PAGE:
Haiti Earthquake Anniversary
Jan. 12, 2011, will commemorate the first anniversary of Haiti’s earthquake. Many services have been planned. On the eve, there is a candlelight Mass and blessing of the mass graves of earthquake victims, and now of the cholera victims, in the wild, deserted fields of Titanyin.
At 8:00 a.m. the following morning there will be a Mass with the Papal Nuncio, bishops, cardinal representatives from Rome, the clergy and faithful. This Mass will take place in the courtyard of the cathedral amidst the rubble that was once the stately mother-church of the diocese of Port-au-Prince. Bishop Miot, who died in the quake, will be remembered in a special way. At noon, on the same day, we will have our own memorial here at St. Damien’s Hospital commemorating staff members who lost their lives, family members of staff and our own Molly Hightower and Ryan Kloos, young volunteers who died when the former hospital in Pétionville collapsed completely. It will be a difficult day for many.
Yesterday, at morning Mass, we had two bodies — victims of the cholera epidemic raging in Haiti for the past four months. One had arrived at our cholera tents from the Asylum for the Insane in filthy, ragged clothes, soiled sheets and wild eyes that were ravaged by high fever and severe diarrhea, chief symptoms of the disease. No name, no age, no health record, no next of kin. He died a few hours after arrival and was carried to our small chapel that each day welcomes the nameless poor.
For likely the first time, this young man was "at home" in a place where love dwells — a dignified place to rest and wait for God’s final coming. Father Rick Frechette C.P. led the large number of volunteers in a beautiful service of remembering for this unknown young man. We stood and surrounded his body lying on the floor in a simple body bag. We prayed the ancient Prayers for the Dead from the Roman Missal and sang traditional Creole funeral hymns. We placed flowers on his body and used incense and holy water to commend him to God. Father intoned the words of the age-old hymn, In Paradisum:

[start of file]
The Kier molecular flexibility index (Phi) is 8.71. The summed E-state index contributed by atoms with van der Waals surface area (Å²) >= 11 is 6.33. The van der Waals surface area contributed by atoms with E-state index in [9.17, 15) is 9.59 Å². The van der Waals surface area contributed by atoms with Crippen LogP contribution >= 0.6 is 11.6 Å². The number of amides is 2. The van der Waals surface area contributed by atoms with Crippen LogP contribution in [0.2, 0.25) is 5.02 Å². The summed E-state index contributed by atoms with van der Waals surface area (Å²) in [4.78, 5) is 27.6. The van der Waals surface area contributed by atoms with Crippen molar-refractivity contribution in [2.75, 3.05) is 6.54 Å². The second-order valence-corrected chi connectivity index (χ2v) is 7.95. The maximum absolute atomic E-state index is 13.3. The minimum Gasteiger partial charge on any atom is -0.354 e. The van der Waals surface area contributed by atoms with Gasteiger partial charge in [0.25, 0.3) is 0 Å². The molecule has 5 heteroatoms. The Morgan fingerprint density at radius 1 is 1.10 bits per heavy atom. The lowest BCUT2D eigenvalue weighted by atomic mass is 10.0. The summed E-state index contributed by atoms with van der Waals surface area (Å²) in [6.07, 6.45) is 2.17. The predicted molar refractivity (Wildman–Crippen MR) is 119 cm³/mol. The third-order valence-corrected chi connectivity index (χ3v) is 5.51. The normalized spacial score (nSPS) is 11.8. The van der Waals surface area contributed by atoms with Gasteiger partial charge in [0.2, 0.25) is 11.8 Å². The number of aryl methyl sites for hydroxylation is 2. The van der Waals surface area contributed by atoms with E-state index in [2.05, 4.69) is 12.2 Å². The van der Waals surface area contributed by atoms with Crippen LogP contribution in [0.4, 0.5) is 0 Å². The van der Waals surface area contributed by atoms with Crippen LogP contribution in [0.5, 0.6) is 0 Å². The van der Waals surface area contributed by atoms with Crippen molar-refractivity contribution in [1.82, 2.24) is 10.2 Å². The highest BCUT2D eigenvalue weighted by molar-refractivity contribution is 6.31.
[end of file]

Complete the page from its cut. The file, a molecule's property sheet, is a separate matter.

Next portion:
May the Angels lead you into paradise:
may the Martyrs come to welcome you,
and take you to the holy city, Jerusalem.
May choirs of Angels welcome you,
and with Lazarus who is poor no longer
may you have eternal rest.
But when I review the past year, I realize that this tragic story is only one side of the picture. Despite the nightmare events, what strength and goodness we witnessed because of the quake! People poured in from all over the globe in unprecedented numbers — doctors, nurses, surgeons, technicians and therapists. Large containers of supplies arrived daily bringing wheel chairs, crutches, bandages, pain medication, soap, tents, drinking water, rice and clothing. Huge monetary donations were received from far-flung areas with unpronounceable names, places that had never before paid much attention to the plight of the Haitian people. Volunteers found a strength they never knew they had. Inner resources came to the fore. The poor neighbour helped his even poorer neighbour. Children learned to walk on new limbs. Weariness was put aside and replaced by incredible generosity. It was a year that revealed it is possible to be strong and hopeful even in the face of devastating tragedy.
It is a lesson the Haitian people learned long ago. Those who survived the quake often repeat the famous Haitian proverb, translated here:
If we are alive today,
in spite of hurricanes, hunger,
sickness and earthquakes, we should say,
Thank you, Lord
We must be here for a purpose.
Thank you for your continued support of our Haiti Mission. As I drink in the splendour of the sunrise each morning, I take time to thank God for each of you who sustain our work here in Haiti, with your prayers, your encouraging notes and your financial contributions. Quietly and faithfully you support us, day after day, month after month, year after year! May you and your families be blessed abundantly during this New Year!
With gratitude and prayers,
Lorraine Malo CSJ
Our Little Sisters and Brothers
Kay St. Germaine, Haiti